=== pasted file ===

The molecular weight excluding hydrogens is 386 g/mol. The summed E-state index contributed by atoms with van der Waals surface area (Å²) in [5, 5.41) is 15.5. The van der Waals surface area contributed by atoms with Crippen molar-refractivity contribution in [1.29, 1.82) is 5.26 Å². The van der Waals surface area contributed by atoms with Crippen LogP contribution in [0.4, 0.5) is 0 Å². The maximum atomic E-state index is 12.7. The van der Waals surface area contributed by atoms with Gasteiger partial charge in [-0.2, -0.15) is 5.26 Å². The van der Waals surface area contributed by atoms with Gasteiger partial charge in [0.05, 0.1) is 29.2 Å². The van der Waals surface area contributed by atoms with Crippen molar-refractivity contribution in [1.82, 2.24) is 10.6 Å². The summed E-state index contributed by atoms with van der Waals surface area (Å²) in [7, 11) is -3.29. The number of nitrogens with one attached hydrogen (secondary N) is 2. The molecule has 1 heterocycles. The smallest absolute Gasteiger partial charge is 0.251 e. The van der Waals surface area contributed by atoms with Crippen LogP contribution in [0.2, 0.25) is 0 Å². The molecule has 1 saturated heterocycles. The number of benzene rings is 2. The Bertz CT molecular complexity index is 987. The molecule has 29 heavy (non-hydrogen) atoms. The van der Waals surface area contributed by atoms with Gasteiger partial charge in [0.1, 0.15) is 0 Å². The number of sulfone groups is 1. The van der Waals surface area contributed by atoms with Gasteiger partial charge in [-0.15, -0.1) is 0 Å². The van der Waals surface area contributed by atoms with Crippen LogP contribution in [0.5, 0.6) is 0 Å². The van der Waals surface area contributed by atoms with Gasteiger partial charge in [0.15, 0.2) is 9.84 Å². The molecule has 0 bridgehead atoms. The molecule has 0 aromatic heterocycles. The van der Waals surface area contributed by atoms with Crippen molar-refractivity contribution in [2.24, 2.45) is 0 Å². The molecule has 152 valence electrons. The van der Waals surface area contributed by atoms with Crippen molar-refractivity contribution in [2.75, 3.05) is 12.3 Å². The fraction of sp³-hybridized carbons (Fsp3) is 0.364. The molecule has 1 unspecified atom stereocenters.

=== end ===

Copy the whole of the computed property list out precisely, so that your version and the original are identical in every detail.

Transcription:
The molecular weight excluding hydrogens is 386 g/mol. The summed E-state index contributed by atoms with van der Waals surface area (Å²) in [5, 5.41) is 15.5. The van der Waals surface area contributed by atoms with Crippen molar-refractivity contribution in [1.29, 1.82) is 5.26 Å². The van der Waals surface area contributed by atoms with Crippen LogP contribution in [0.4, 0.5) is 0 Å². The maximum atomic E-state index is 12.7. The van der Waals surface area contributed by atoms with Gasteiger partial charge in [-0.2, -0.15) is 5.26 Å². The van der Waals surface area contributed by atoms with Gasteiger partial charge in [0.05, 0.1) is 29.2 Å². The van der Waals surface area contributed by atoms with Crippen molar-refractivity contribution in [1.82, 2.24) is 10.6 Å². The summed E-state index contributed by atoms with van der Waals surface area (Å²) in [7, 11) is -3.29. The number of nitrogens with one attached hydrogen (secondary N) is 2. The molecule has 1 heterocycles. The smallest absolute Gasteiger partial charge is 0.251 e. The van der Waals surface area contributed by atoms with Crippen LogP contribution in [0.2, 0.25) is 0 Å². The molecule has 1 saturated heterocycles. The number of benzene rings is 2. The Bertz CT molecular complexity index is 987. The molecule has 29 heavy (non-hydrogen) atoms. The van der Waals surface area contributed by atoms with Gasteiger partial charge in [0.1, 0.15) is 0 Å². The number of sulfone groups is 1. The van der Waals surface area contributed by atoms with Gasteiger partial charge in [-0.15, -0.1) is 0 Å². The van der Waals surface area contributed by atoms with Crippen LogP contribution in [0.5, 0.6) is 0 Å². The van der Waals surface area contributed by atoms with Gasteiger partial charge in [0.15, 0.2) is 9.84 Å². The molecule has 0 bridgehead atoms. The molecule has 0 aromatic heterocycles. The van der Waals surface area contributed by atoms with Crippen molar-refractivity contribution in [2.24, 2.45) is 0 Å². The molecule has 152 valence electrons. The van der Waals surface area contributed by atoms with Crippen molar-refractivity contribution in [2.75, 3.05) is 12.3 Å². The fraction of sp³-hybridized carbons (Fsp3) is 0.364. The molecule has 1 unspecified atom stereocenters.